I tweeted about this as well, but feel like this is a blog issue. Jeff Ireland, the general manager of the Miami Dolphins, asked Dez Bryant during a pre-draft interview if his mother was a prostitute. That seems out of line, but you have to know Bryant's history. He has been considered a cancer to his college football team, the Oklahoma State Cowboys. My take is the pro team that hires him (now the Dallas Cowboys) will make a multi-million dollar investment in him. He could get as much as 15 million guaranteed. Do you really want to take a chance on a guy who has a troubled upbringing and problems of his own and risk a large sum of money for a guy who could get in a felony or a misdemeanor situation with the law? I don't think you want to take that chance.
I side with Ireland on this one as harsh a question as that may seem. With Ben Roethlisberger and Santonio Holmes joining the list of players who have acted badly and caused their teams to lose good sums of money and embarrassed their franchise, the Steelers in those two cases (the Steelers have to pay back the NFL a penalty for Ben R.'s and Holmes missed games, significant amounts of money), I don't blame GM's, team presidents, owners or coaches, for questioning character. It not only puts a bad name on the franchise that will cause that franchise to possibly lose fans, but will also cost the franchise significant cash. I know the fans will probably come back, but it's not good business for sure.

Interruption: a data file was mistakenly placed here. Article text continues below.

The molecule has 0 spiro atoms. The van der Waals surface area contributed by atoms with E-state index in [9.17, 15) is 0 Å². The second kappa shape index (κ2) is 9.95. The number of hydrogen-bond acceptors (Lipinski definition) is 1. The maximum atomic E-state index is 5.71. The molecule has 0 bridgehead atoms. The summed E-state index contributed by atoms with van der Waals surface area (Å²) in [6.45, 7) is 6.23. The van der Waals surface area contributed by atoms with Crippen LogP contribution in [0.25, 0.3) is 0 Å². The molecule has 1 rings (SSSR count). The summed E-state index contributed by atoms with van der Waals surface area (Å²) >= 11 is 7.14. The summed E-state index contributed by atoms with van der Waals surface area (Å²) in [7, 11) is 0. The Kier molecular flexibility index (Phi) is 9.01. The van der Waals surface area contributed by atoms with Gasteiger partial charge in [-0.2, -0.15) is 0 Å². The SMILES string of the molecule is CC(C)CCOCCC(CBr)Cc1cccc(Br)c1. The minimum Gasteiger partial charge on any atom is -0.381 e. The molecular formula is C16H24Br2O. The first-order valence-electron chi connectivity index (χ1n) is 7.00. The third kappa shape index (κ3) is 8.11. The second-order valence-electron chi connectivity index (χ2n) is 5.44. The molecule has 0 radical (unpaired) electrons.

I'm sorry if I'm insensitive, but the reality is this is a business like any other and lost work time costs the company money. These players are paid extremely well, so it's their responsibility to represent their organization in a law-abiding, classy manner. We spoil these guys because they have God-given talent that others don't have in their particular field, in this case football. They need to understand that with privileges comes responsibility. An old adage "character matters," is totally appropriate for NFL players. It does matter. It can make or break a team.
Just work hard and behave. You can go out with friends, have a beer of two after a game, but act responsibly. Get a taxi, control yourself. A lot of Americans can do that. Spoiled athletes need to be able to do that, too.
So Ireland's questioning of Bryant to me was an intelligent move. It's called due diligence. Any other company would do it before making an investment in an employee. And we're talking possibly 15 million guaranteed for Bryant. That's not Monopoly money. I would do everything possible to find out if this employee is capable of helping the company and not losing it money, significant amounts of money. If not, I'm not going to hire him. It's just common sense.